Update - Debian 9.1 Stretch
I wanted to post a short update about some other interesting discoveries that I've made since I have revisited Debian as my open source operating system of choice. In my previous article, I referred to Debian as Debian Linux. While Debian is one of the oldest and most mature distributions, it would have been more apt (excuse the pun) on my part to refer to it as a universal operating system, which is how they now brand the project.
While reviewing some of Debian's documentation, I found some very interesting articles on how Debian supports non-Linux kernels; hence, the term 'universal' comes more into play. Ironically, I had made several comparisons between FreeBSD and Debian, as Debian seems to share both the structured documentation of FreeBSD (ex: Handbook, Wiki, etc), as well as kernel support that was previously unknown to me.
Debian's website refers to this support as 'kFreeBSD' and describes it as follows:
The site further indicates:
Debian is also planning to support another non-Linux kernel: GNU/Hurd. The universal operating system concept is very cool. This allows users that are familiar with alternative kernels to keep their userland(s) managed by various common Debian Project methodologies without having to learn the layouts and nuances of entirely different operating system. For example, Debian GNU/kFreeBSD is a complete operating system and only seems to borrow the kernel, drivers, and BSD-utilities from FreeBSD to boot and administer the system. All BSD-related non-free code is stripped from the OS. In the end, you may get the best of both worlds: FreeBSD users inherit Debian's powerful package management system, and neatly organized file structure, but don't necessarily have to give up FreeBSD's kernel.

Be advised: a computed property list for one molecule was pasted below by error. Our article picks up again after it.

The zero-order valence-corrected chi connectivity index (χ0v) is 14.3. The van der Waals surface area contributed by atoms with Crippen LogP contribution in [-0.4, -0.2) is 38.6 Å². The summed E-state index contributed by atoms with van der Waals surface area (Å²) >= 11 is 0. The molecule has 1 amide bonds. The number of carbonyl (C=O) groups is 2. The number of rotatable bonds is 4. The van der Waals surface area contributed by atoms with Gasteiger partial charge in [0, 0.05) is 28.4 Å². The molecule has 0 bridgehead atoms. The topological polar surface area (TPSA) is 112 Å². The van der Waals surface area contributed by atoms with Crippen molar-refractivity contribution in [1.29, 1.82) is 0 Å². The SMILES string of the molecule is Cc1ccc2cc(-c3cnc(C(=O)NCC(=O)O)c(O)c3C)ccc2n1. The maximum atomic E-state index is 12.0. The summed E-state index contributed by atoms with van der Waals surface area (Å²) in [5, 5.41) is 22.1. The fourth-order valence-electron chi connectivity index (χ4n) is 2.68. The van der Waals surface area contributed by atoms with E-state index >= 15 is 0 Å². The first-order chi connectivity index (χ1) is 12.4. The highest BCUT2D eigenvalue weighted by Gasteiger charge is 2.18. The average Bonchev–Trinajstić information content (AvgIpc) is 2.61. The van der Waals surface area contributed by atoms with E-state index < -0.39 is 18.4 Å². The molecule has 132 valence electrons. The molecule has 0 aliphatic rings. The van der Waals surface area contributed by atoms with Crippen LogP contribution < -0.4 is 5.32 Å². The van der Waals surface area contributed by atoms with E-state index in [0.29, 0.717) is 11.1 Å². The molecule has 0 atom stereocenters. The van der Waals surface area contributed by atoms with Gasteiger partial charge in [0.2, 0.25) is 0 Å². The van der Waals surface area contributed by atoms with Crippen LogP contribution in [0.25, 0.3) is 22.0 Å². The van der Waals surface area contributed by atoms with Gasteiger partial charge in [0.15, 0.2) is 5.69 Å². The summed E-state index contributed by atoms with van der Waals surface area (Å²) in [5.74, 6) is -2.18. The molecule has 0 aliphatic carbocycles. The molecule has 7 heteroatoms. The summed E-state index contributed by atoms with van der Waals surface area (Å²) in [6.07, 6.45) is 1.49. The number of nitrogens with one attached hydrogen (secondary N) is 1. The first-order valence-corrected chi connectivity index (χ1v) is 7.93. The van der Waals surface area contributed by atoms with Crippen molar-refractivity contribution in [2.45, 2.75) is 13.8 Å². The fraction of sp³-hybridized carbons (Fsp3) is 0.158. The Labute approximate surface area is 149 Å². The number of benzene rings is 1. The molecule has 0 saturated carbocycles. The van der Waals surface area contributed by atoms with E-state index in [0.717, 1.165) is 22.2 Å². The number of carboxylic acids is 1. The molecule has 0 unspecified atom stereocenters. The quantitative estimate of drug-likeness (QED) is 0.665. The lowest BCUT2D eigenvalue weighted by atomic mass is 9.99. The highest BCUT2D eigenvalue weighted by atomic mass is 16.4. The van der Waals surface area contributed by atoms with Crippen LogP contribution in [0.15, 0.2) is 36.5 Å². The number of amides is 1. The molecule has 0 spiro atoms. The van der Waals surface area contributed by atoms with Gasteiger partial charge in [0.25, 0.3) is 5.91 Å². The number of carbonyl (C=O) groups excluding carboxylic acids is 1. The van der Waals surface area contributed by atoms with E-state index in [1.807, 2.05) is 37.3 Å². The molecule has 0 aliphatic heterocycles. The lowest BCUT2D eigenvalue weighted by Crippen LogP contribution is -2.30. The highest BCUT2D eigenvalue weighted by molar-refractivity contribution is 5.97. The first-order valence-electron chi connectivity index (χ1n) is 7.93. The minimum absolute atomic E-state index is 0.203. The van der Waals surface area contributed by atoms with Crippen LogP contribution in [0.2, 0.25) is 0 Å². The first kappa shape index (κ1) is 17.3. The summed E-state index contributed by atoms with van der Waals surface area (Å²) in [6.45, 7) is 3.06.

From my perspective, a greater level of knowledge sharing between FreeBSD and Debian contributors can potentially improve both OSes in the long run. Again, I would highly recommend revisiting Debian as an open source operating system. The project is one of the greatest enduring open source community projects. It is incredibly stable and well documented. It is easy to see why other distributions have used Debian as a foundation for decades. Best of all, it has become much easier to install and use, offers more configuration choices during setup, and requires minimal tuning to end up with a super-responsive system.